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Longwood strives to be a model for recycling and re-use for the community. Our environmental practices are firmly grounded in our mission as the living legacy of Pierre S. du Pont, inspiring people through excellence in garden design, horticulture, education and the arts.
Longwood has instituted a recycling task force, whose vision is to keep eliminating the amount of trash that we send to landfill until, one day, there is no trash to take away because it was all reduced, recovered, re-used or recycled.
Currently, Longwood recycles:
• All paper products and cardboard (except waxed cardboard)
• Florescent bulbs
• Food waste
• Horticultural waste
• PCs and monitor
• Plastics (#’s 1 through 5), plastic flower pots
• Scrap metal
• Waste oil
Longwood Gardens began its compost program in the early 1990s. Today, all horticultural debris and food residuals are collected, composted and returned to the Gardens to enhance our site.
Our composting program collects 8,000 cubic yards of discarded organic material from on-site and local contractors annually and saves $50,000 to $200,000 in costs to landfill discarded organic matter.
Composting is the process of using active, controlled decomposition to recycle waste organic matter into various finished products that are useful for growing plants and improving soil.
Compost can be made in many different ways but always involves gathering organic matter into piles or bins and then harnessing and accelerating the natural process of decomposition. It requires green (nitrogen-rich) materials, brown (carbon-rich) materials, air, water, and decomposers like microbes and earthworms. Mixed at the right ratios, these ingredients create compost over time (anywhere from a few weeks to a few years). At Longwood Gardens, we collect organic wastes from on site, as well as from community farms and businesses, to create different types of composted products. This includes our hardwood and leaf mulches as well as our finished compost product.
Compost is a great amendment for soil beds and potting mixes as it increases organic matter, improves structure, supplements nutrients, and boosts beneficial organisms. It is also a great way to recycle. Items such as brush, discarded green plant material, and food scraps, which would otherwise take up space in a landfill, are transformed into a useful product through composting. At Longwood, we recycle all discarded organic matter on site through our composting operations.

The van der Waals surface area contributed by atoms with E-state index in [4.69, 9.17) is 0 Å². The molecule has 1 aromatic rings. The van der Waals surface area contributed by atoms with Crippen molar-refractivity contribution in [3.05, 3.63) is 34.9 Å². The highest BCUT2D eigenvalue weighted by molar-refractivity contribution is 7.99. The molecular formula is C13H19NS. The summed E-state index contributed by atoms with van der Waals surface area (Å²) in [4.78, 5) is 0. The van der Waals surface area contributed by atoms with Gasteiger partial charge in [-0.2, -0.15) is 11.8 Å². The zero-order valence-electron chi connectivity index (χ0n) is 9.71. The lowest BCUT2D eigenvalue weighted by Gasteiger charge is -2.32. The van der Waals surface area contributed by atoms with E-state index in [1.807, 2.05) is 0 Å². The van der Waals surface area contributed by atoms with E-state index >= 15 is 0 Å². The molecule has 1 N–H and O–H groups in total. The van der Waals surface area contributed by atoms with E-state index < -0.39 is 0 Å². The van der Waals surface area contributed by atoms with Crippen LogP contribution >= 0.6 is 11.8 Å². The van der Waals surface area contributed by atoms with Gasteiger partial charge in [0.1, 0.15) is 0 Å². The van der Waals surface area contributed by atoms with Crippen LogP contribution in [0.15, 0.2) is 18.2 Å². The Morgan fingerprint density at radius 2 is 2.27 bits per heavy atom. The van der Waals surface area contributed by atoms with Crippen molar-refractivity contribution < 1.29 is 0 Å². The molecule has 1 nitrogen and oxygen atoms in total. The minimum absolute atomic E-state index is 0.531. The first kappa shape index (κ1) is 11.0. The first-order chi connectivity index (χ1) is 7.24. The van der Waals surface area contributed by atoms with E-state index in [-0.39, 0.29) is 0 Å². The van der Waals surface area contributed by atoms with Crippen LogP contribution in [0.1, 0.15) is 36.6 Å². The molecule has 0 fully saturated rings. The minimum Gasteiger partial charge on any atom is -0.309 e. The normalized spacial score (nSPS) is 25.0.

Compost is used as a soil amendment in many different capacities. Its main use for home gardeners is as an addition to a planting bed or a potting mix. It can also be spread on the surface of agricultural fields and turf grass or used as a cover over tree rings and planting beds. Although it is a very valuable product, compost is not soil and therefore it lacks some of the important structural components, nutrients, and living organisms that make soil so good at supporting plant growth. It also lacks the qualities of potting mixes which are carefully formulated for plant growth. For these reasons, make sure to use compost as a soil amendment instead of a soil replacement.
The Terrace is working with local farmers and produce distributors to provide our guests with the freshest seasonal foods while supporting our local farms. Local food means a dramatic reduction in transportation emissions, days of refrigeration, and packaging. Longwood is a proud member of the Pennsylvania Association of Sustainable Agriculture, working to further the connections between people and their food.
Longwood seasonally grows herbs, fruits and vegetables in the Idea Garden, which are used in the 1906 Fine Dining Room. This means zero food mileage adversely affecting our environment!
While both compostable and ceramic dishes require resources to make and maintain them, Longwood has chosen to use compostable dishes in our Café for several reasons.
Even our current spring water is bottled in a compostable plant-based product instead of plastic – it gets composted right along with our food waste!